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Content marketing is booming. Fully 73% of businesses plan to increase the amount of original content they generate this year, according to research by Content Marketing Institute and MarketingProfs.

Therefore, it's more important than ever for marketing teams to have tools and systems in place to help them remain organized: If you increase content production without a plan for managing the process, your lofty aspirations will quickly turn into pipedreams.

A good starting point is a marketing calendar that lays out a plan of attack for the coming months. In all likelihood, you (or others in your department) have already created a document that serves this purpose. However, can you confidently say it actually boosts your team's productivity and helps everyone hit deadlines?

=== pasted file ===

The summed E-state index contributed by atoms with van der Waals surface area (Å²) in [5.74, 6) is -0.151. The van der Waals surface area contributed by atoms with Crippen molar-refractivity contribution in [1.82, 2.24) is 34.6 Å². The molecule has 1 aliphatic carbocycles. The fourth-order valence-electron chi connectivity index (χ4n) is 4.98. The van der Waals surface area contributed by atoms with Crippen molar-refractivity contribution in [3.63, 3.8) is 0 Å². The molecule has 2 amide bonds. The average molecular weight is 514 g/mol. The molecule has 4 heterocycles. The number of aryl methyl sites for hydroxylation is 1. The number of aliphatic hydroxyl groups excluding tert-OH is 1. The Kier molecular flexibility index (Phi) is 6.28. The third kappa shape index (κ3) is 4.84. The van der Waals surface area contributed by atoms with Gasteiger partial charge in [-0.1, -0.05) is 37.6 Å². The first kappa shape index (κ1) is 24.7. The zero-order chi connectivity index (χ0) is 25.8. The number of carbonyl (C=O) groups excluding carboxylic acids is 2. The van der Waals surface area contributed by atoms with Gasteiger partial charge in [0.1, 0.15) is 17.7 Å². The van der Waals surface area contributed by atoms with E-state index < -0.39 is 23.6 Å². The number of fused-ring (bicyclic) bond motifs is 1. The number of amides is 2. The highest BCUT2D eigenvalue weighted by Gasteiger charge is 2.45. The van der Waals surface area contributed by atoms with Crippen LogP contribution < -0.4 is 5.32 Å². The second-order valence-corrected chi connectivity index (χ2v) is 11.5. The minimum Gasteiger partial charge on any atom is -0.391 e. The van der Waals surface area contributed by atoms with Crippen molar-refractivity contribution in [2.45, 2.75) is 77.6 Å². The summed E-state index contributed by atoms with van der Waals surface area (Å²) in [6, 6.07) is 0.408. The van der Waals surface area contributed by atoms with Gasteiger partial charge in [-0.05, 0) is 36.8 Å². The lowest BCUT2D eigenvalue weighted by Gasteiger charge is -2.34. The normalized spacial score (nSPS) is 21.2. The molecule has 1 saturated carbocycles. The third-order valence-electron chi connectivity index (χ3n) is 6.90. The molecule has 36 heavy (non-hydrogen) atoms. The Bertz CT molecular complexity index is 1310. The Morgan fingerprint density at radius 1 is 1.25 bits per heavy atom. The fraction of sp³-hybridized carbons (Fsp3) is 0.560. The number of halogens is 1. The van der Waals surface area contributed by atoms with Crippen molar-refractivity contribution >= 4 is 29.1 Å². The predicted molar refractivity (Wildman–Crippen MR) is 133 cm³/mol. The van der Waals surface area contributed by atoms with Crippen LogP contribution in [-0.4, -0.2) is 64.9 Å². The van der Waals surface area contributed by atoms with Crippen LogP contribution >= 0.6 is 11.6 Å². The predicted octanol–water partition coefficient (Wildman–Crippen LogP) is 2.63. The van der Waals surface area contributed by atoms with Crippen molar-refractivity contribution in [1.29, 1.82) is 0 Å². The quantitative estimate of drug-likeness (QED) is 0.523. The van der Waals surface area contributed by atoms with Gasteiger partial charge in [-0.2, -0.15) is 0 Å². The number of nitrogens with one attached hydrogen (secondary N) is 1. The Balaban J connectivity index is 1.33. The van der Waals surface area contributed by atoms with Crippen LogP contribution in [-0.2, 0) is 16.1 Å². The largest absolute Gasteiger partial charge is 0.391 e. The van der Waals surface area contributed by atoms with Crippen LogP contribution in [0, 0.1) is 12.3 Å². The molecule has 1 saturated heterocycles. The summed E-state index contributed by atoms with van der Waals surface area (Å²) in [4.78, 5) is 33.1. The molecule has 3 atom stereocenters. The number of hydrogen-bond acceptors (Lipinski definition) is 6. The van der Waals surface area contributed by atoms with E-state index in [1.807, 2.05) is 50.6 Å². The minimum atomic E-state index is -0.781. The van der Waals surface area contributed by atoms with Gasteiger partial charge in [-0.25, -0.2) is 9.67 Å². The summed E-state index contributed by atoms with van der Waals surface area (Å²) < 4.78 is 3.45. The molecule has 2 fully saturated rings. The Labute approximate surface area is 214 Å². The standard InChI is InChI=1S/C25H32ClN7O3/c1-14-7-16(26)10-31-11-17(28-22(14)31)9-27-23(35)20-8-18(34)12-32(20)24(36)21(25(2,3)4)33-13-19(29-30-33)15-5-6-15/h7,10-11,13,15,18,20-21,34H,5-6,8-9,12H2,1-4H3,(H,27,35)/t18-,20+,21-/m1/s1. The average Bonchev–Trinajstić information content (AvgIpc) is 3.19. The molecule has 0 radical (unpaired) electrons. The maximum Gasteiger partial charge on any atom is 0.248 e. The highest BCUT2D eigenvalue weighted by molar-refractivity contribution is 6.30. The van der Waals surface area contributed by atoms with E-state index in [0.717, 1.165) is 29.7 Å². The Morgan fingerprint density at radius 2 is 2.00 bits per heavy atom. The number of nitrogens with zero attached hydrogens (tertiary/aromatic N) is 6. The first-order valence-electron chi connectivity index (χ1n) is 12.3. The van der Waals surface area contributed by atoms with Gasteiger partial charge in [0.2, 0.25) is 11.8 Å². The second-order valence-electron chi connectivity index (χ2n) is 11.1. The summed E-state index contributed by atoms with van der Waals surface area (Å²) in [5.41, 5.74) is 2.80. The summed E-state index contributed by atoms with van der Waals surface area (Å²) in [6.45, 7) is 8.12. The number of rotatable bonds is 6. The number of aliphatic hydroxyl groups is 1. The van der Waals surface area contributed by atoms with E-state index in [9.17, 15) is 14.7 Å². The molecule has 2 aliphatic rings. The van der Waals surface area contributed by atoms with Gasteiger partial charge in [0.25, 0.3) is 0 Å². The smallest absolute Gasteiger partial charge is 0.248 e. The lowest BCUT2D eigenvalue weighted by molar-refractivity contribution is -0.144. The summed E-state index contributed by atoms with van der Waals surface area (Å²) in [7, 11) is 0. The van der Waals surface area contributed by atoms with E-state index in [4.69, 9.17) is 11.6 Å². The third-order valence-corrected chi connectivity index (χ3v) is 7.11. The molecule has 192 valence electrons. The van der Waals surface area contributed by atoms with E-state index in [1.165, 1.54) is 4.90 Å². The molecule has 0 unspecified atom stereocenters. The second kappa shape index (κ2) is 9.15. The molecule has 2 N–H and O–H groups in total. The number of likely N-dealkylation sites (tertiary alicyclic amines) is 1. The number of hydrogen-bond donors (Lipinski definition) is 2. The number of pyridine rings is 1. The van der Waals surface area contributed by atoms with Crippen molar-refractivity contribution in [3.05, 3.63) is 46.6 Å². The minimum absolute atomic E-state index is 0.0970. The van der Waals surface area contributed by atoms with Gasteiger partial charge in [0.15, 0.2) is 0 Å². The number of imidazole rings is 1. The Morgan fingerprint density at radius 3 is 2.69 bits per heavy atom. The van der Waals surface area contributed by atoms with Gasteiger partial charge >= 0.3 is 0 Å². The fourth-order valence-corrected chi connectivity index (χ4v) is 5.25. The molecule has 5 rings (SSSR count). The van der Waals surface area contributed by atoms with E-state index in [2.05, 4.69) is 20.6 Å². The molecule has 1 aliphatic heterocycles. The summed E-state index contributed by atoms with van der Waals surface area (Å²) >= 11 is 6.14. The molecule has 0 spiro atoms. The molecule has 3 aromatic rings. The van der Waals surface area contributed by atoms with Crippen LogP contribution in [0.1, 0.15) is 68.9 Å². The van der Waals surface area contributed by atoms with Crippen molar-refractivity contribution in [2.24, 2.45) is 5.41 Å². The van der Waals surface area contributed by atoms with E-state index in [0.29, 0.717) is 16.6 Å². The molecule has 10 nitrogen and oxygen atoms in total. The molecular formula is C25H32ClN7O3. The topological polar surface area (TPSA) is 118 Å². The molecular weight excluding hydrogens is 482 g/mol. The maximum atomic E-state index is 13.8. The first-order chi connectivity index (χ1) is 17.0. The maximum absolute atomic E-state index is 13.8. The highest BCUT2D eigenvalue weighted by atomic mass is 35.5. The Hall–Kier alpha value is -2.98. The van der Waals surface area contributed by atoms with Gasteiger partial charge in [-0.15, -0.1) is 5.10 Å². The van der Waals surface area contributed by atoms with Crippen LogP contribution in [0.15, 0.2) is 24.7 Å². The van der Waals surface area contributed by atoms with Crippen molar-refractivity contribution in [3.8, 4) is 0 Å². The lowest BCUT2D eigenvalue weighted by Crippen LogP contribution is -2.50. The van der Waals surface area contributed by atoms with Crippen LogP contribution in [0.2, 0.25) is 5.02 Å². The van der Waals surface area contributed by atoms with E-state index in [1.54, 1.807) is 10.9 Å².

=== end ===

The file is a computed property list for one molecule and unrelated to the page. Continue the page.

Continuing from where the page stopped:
If you answered that question with anything other than an emphatic "Yes," keep reading.

What Does an Effective Marketing Calendar Look Like?

Unfortunately, a cobbled-together spreadsheet doesn't qualify as a high-quality calendar. Someone still needs to play quarterback and manually update the document, inform team members via email about upcoming tasks, and hold them accountable to deadlines. Way too much oversight is needed, and way too much room for error, not to mention wrangling team members can feel a lot like herding cats.

In other words, if your marketing calendar resembles a traditional spreadsheet, be prepared for a content-related nightmare.

Your marketing calendar should take care of every pesky detail for you. It should automatically send tasks and reminders to responsible parties as deadlines approach, eliminating cumbersome email threads and excess back-and-forth. Ultimately, it should allow you and your colleagues to work faster and smarter.

Furthermore, your calendar should serve as a centralized resource that every team member can access at any hour. It should lay out a detailed, easy-to-comprehend game plan for the coming months in clear terms, enabling the team to proactively plan ahead and avoid last-minute emergencies. Plus, it should be intuitive enough that everyone understands, with one glance, when content will publish.